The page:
How to Check SD Card Speed

By Mike Smith

It is difficult to determine an exact speed for an SD card because transfer speed onto flash, or solid state, memory naturally varies. Cards are grouped according to "speed classes" that guarantee a minimum transfer rate so they can be reliably used for tasks like recording video. You can use drive-transfer-rate testing software to find a write speed for your SD cards since the software will recognize recognize the card as a drive. Run several tests and average the results to have a better idea of how your card generally performs.

Step 1

Visit CNET's Download.com and search for a program called "Disk Bench." This program determines the speed of a tested drive by copying a small amount of information to it and carefully measuring the amount of time it takes. Click the green "Download Now" button beside Disk Bench.

Step 2

Click "Save File" in the window that appears and wait for the download to finish. Open your computer's download folder. Depending on the operating system you are using, you may have to extract the files from the zip folder. If so, right-click on the folder, then click "Extract Here." Double-click the "Disk Bench" icon that looks like a small hard drive.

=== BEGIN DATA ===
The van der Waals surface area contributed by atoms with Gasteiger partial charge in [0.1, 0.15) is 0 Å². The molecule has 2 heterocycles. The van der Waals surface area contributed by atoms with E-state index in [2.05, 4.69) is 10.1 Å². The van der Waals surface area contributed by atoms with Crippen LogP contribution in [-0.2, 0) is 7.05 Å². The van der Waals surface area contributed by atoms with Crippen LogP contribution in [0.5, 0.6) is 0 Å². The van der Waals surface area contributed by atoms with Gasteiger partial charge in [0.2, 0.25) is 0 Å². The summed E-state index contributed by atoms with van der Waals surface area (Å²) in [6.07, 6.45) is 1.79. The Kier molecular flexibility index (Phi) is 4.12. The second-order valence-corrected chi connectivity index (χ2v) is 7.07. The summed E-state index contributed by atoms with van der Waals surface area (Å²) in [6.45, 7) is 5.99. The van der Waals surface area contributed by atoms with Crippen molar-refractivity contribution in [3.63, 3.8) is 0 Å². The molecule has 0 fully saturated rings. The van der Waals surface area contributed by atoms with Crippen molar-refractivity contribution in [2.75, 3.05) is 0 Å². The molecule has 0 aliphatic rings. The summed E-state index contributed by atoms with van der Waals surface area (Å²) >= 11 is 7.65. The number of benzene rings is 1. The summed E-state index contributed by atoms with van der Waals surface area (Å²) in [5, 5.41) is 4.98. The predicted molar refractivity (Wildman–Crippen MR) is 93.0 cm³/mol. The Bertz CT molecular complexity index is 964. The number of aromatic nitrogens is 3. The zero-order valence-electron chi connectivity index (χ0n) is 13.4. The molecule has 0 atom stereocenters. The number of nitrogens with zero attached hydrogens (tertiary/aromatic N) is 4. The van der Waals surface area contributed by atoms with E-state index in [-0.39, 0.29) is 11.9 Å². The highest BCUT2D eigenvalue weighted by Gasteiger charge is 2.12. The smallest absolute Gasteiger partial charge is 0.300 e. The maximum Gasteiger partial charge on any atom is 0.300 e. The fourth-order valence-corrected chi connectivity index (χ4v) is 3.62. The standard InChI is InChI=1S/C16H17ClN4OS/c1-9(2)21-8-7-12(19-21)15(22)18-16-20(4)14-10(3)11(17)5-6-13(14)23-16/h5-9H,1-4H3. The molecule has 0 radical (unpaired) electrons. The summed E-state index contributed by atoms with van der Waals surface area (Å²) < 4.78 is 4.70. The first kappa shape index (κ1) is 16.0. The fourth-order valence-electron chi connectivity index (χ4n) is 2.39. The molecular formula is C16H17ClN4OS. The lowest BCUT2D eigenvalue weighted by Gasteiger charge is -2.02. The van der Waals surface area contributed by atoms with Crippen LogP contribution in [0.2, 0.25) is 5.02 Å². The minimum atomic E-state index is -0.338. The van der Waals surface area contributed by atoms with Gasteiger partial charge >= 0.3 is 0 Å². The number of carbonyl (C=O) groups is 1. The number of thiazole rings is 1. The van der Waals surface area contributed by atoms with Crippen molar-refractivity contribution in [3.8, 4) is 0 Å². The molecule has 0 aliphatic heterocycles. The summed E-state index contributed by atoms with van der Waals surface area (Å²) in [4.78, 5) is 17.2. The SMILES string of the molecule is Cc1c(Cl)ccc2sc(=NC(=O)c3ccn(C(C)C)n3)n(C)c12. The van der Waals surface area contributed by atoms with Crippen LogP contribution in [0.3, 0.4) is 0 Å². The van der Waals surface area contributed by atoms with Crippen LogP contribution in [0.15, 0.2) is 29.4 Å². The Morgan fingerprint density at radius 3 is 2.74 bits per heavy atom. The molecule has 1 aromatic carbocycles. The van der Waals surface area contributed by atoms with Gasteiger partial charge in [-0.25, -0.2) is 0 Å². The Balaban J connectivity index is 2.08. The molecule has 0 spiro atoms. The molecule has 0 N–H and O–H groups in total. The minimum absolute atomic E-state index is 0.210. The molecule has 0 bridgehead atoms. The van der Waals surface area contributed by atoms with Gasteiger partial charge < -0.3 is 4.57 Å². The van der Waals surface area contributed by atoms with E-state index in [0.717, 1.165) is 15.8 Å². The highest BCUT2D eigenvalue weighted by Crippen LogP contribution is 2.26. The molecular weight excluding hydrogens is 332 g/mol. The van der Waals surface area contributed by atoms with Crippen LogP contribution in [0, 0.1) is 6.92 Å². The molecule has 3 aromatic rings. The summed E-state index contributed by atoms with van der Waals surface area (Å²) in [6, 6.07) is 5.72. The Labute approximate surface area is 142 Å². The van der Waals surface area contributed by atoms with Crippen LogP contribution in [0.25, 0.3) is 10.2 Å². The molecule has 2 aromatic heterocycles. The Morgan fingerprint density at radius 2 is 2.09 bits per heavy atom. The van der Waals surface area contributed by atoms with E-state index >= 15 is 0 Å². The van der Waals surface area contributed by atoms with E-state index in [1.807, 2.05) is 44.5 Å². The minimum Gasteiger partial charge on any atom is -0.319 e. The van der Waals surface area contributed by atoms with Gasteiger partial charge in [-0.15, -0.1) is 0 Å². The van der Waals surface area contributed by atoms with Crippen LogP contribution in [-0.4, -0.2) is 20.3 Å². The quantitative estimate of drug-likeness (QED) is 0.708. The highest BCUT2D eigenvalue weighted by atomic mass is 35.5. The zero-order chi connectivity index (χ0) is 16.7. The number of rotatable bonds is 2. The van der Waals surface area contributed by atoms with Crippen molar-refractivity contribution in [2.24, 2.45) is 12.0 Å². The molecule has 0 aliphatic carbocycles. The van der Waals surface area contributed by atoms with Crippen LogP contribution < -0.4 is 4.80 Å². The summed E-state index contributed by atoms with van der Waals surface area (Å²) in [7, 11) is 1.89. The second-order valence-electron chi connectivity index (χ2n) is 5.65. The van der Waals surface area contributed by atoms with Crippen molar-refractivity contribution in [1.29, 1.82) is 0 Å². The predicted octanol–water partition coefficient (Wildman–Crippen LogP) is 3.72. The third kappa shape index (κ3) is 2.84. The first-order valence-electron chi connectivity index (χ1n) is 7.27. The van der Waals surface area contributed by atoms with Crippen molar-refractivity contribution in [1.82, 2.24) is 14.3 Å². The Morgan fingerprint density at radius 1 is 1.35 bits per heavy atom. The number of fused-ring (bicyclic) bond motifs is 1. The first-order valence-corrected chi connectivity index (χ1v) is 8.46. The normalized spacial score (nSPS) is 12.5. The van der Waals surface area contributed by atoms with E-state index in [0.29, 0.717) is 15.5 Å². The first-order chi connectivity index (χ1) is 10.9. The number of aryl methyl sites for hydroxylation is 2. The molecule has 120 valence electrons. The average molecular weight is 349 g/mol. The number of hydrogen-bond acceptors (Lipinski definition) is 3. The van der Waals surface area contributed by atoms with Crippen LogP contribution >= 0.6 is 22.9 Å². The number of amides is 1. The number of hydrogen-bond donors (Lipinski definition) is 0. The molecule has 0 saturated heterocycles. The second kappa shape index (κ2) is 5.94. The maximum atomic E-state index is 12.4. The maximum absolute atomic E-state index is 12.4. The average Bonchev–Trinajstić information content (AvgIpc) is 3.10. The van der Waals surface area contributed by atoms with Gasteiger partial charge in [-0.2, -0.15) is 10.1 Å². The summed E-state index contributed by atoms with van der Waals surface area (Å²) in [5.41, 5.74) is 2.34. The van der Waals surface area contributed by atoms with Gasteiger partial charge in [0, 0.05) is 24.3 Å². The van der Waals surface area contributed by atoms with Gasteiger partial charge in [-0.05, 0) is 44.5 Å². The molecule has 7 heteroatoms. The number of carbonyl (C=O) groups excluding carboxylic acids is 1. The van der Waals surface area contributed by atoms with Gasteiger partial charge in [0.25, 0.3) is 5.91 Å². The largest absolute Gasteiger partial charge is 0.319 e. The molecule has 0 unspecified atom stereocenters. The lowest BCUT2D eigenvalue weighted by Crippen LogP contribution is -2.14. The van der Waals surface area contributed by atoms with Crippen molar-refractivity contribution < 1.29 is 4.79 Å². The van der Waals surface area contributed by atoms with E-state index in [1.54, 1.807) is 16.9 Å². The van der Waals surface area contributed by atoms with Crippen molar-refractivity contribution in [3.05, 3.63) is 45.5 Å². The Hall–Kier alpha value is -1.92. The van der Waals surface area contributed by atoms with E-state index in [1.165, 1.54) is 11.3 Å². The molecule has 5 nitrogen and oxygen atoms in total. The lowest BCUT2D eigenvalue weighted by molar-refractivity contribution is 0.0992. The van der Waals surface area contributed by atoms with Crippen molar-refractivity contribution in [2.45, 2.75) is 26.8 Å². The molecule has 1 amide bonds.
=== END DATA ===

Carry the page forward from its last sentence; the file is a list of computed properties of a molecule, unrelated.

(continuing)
Step 3

Once the program opens, click the "Copy File" tab at the top of the window if it is not already highlighted. Click the ellipsis button to the right of the "Source File" line and use the window that appears to navigate to any small file and double-click it. Text documents and photograph files work well. Click the ellipsis button next to the "Destination File" line, navigate to the SD card you want to test and double-click.

Step 4

Leave the "Kill Destination File" box checked unless you want a copy of the source file added to the card. Click "Start Bench" and wait for the program to run. Test time will depend on the size of the file you selected for "Source File." Disk Bench will display the test results in both time and megabyte transfer rate in the white box in the lower half of the window. Since transfer rates constantly vary with flash memory, run the test several times, ideally with different sized files, to find an average result.